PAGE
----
by William Faulkner
Clytemnestra "Clytie" Sutpen
Clytie doesn't seem like too much of a player for most of the book, but in the end, she's the one who – spoiler alert! – takes down Sutpen's Hundred. For good.
This woman is Henry and Judith's half-sister. Her father, Sutpen, brought her as a slave to Jefferson from Haiti. Though she is black, Clytie has many of the advantages of a white person at the time: after all, she lives the big house with Judith throughout the war. In fact, she has been living at Sutpen's Hundred longer than anyone and, by the end of the story, she is arguably one of the most powerful members of the household. No one gets in unless she says so – including Wash Jones (who is white). Well, unless they push her down, like Rosa does.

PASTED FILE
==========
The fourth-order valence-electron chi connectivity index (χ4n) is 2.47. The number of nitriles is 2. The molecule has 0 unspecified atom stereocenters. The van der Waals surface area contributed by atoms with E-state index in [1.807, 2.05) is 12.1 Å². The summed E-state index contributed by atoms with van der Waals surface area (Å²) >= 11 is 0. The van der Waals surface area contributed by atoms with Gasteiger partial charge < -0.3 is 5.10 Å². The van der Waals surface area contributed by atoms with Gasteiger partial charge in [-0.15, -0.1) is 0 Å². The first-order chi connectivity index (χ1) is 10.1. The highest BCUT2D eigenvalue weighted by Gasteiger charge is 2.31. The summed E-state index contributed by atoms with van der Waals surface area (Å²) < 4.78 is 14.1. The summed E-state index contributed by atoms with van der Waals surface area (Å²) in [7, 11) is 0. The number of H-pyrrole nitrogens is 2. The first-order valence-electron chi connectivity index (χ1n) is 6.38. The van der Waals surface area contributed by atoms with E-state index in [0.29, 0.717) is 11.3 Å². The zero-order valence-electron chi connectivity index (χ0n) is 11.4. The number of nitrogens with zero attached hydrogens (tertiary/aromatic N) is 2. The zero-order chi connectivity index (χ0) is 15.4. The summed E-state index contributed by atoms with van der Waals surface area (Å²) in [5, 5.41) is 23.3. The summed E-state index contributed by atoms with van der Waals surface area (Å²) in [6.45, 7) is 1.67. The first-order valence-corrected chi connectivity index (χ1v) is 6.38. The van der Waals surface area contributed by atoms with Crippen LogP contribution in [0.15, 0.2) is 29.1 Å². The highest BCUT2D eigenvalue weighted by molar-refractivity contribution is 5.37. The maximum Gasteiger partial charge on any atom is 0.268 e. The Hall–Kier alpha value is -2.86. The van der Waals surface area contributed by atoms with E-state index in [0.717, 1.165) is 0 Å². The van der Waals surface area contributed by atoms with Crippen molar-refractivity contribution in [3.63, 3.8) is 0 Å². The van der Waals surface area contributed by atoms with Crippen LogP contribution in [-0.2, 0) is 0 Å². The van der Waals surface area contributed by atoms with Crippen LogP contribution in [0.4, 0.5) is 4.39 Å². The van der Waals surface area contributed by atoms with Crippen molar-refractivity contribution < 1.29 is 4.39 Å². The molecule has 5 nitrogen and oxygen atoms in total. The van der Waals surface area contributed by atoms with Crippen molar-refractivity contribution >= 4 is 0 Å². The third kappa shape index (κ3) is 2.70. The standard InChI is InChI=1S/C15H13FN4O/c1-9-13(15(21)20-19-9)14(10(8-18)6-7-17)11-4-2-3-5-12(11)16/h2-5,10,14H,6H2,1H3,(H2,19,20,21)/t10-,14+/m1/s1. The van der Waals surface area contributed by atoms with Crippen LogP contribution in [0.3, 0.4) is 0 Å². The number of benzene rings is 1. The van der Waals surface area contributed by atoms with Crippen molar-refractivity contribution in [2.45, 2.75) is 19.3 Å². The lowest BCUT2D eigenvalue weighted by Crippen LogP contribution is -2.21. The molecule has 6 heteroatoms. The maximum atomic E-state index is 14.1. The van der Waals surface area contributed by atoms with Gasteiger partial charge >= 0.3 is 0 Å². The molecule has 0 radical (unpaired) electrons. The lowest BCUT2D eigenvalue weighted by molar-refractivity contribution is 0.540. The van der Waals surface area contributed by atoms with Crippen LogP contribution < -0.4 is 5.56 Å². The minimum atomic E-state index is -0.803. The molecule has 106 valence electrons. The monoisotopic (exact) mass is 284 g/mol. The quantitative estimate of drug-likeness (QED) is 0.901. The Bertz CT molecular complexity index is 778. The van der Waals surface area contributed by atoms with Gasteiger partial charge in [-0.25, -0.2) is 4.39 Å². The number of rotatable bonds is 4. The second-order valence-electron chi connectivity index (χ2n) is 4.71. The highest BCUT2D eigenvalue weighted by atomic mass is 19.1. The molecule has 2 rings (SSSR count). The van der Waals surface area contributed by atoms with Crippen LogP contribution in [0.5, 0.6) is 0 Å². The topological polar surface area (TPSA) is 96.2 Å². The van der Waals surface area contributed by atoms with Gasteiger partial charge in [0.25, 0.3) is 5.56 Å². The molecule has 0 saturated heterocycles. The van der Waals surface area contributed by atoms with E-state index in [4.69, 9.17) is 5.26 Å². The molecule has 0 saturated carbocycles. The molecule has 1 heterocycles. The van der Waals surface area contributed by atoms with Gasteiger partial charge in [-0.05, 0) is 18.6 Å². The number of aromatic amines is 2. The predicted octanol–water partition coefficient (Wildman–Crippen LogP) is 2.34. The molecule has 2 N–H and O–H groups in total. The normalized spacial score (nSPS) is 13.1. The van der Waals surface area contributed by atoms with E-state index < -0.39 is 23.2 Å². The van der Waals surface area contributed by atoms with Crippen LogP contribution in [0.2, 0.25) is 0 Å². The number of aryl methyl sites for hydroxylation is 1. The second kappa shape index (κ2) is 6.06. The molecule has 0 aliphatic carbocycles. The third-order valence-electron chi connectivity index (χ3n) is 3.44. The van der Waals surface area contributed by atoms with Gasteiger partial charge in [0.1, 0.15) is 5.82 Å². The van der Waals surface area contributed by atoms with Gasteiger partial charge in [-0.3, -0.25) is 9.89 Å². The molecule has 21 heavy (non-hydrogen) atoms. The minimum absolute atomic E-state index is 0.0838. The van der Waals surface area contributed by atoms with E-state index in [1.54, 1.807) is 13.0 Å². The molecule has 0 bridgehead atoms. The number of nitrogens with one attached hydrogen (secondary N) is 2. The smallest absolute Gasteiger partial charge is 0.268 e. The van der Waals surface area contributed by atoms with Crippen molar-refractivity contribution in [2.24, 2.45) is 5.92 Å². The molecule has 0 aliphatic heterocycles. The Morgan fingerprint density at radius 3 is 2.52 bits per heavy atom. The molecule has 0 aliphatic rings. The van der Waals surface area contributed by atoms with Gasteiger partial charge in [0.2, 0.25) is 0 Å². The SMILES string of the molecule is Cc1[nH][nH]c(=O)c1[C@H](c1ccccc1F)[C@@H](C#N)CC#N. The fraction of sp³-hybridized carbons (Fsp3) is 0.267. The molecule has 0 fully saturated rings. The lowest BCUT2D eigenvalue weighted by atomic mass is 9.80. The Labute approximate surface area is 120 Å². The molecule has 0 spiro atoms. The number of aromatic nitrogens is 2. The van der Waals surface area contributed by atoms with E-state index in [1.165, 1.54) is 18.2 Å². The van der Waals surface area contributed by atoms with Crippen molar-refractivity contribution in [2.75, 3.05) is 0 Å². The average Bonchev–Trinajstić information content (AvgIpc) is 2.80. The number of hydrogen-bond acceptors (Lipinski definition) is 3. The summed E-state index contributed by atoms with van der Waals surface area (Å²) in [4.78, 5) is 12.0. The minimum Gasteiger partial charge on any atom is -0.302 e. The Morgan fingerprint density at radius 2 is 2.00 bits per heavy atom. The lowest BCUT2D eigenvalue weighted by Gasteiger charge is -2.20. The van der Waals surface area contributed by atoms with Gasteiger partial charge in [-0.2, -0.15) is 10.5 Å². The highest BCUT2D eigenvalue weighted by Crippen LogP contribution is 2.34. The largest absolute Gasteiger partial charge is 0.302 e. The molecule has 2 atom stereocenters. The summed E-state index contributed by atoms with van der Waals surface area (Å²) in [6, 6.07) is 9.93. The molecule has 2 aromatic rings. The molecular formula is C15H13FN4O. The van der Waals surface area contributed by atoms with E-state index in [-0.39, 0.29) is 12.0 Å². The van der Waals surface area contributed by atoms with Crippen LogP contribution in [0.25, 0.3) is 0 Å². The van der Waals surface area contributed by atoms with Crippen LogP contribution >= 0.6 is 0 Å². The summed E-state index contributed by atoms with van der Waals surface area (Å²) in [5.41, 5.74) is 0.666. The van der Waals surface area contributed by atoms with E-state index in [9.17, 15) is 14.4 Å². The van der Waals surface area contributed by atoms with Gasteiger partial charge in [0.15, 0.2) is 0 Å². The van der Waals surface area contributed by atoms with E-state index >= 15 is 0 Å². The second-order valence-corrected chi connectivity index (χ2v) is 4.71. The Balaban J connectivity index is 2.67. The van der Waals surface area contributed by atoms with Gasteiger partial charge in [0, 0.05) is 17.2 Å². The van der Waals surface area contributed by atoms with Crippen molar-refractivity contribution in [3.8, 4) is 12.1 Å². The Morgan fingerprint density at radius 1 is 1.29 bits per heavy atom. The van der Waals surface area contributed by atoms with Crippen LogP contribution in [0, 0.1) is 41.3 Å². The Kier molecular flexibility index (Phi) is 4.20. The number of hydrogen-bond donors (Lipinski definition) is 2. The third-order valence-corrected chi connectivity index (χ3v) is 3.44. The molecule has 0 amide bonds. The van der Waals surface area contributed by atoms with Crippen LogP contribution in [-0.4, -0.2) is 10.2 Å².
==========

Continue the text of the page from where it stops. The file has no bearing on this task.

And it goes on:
That's a lot of power, considering how the characters generally treat the non-whites around them. So what gives? Why is Sutpen okay with all this? Well, it seems like he acknowledges Clytie as his child because, as a daughter, she doesn't threaten his dynastic plans. And you know Sutpen and his dynastic plans.
Maybe because of the privileges she's been given, Clytie has a strange sense of loyalty to the Sutpen household. She is sympathetic in her desire to give Charles Etienne a decent life and in her selfless (and suicidal) decision to burn Sutpen's mansion to the ground in order to protect Henry from the law. Wow, Clytie, we didn't give you enough credit.